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The German government announced on Monday its commitment to invest €4 billion ($4.37 billion) in African green energy projects by 2030. Chancellor Olaf Scholz emphasized the need for African countries to derive greater benefits from their rich natural resources.

The announcement came during a news conference at the G20 Compact with Africa summit in Berlin, where Scholz discussed the pledge. While specific projects were not mentioned, the chancellor stressed the importance of processing materials for green energy within the African nations that produce them.

Scholz highlighted the potential for job creation and increased prosperity in these countries, stating, “This creates jobs and prosperity in these countries. And the German industry gets reliable suppliers.”

The Compact with Africa initiative, launched by Germany during its G20 chairmanship, forms the backdrop for this commitment. The initiative aims to enhance economic conditions in participating countries to make them more appealing to foreign private investment.

By investing in African green energy projects, Germany seeks not only to promote sustainable development in the region but also to strengthen economic ties and foster reliable supply chains for its own industry. The pledge aligns with the broader goals of the Compact with Africa, emphasizing collaboration and economic improvement in participating nations.

The International Renewable Energy Agency (IRENA) reports that Africa is home to around 39% of the world’s renewable energy potential, the most of any other continent, and argues that renewable energy capacity in Africa could reach 310 GW by 2030

Solar energy, in particular, is seen as one of the renewable sources with the most potential for the African region.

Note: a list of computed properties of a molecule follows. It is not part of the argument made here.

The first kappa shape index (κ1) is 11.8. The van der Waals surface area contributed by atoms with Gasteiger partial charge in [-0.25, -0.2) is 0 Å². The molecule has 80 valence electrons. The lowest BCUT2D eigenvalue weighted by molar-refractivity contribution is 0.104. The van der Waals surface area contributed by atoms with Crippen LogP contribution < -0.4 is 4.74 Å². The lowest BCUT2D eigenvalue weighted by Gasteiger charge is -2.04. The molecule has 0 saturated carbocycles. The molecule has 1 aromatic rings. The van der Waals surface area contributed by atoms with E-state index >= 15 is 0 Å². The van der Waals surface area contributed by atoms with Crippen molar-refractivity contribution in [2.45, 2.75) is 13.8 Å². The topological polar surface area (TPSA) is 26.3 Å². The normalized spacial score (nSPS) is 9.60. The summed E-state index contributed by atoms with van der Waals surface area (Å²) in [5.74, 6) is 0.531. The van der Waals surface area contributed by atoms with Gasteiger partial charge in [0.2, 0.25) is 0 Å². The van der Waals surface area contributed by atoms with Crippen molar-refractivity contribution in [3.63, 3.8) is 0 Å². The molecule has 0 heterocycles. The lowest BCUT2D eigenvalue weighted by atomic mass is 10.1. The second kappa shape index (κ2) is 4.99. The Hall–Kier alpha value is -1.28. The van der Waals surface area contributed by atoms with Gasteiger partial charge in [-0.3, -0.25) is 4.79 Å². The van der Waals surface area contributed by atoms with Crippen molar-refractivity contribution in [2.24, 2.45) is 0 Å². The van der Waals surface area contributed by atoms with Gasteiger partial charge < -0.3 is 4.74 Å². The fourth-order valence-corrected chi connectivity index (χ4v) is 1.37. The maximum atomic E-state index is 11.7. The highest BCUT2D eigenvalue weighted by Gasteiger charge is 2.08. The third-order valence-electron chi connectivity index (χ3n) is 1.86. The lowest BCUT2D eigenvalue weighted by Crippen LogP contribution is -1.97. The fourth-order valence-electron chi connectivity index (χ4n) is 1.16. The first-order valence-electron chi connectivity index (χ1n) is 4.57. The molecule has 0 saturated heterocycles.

The Africa Clean Energy Corridor is a regional initiative to accelerate the development of renewable energy potential and cross-border trade of renewable power within the Eastern Africa Power Pool and Southern African Power Pool

However, a large hurdle remains; energy-generating resources are not spread equally throughout Africa, and the best areas for wind and solar are not equitably distributed

Despite this, with the right strategy for placing solar and wind farms, and with international sharing of power, most African nations could lower the number of conventional power plants they need to build, thereby reducing their infrastructure costs by billions of dollars

The future of renewable energy in Africa is promising, with significant investment opportunities and a growing focus on sustainable electrification programs. Africa has the fastest-growing population in the world, and it is set to double by 2050, driving the need for cost-efficient and sustainable energy sources.

Photo (@WilliamsRuto via Twitter)

By: Delino Gayweh
Serrari Financial Analyst
20th November, 2023

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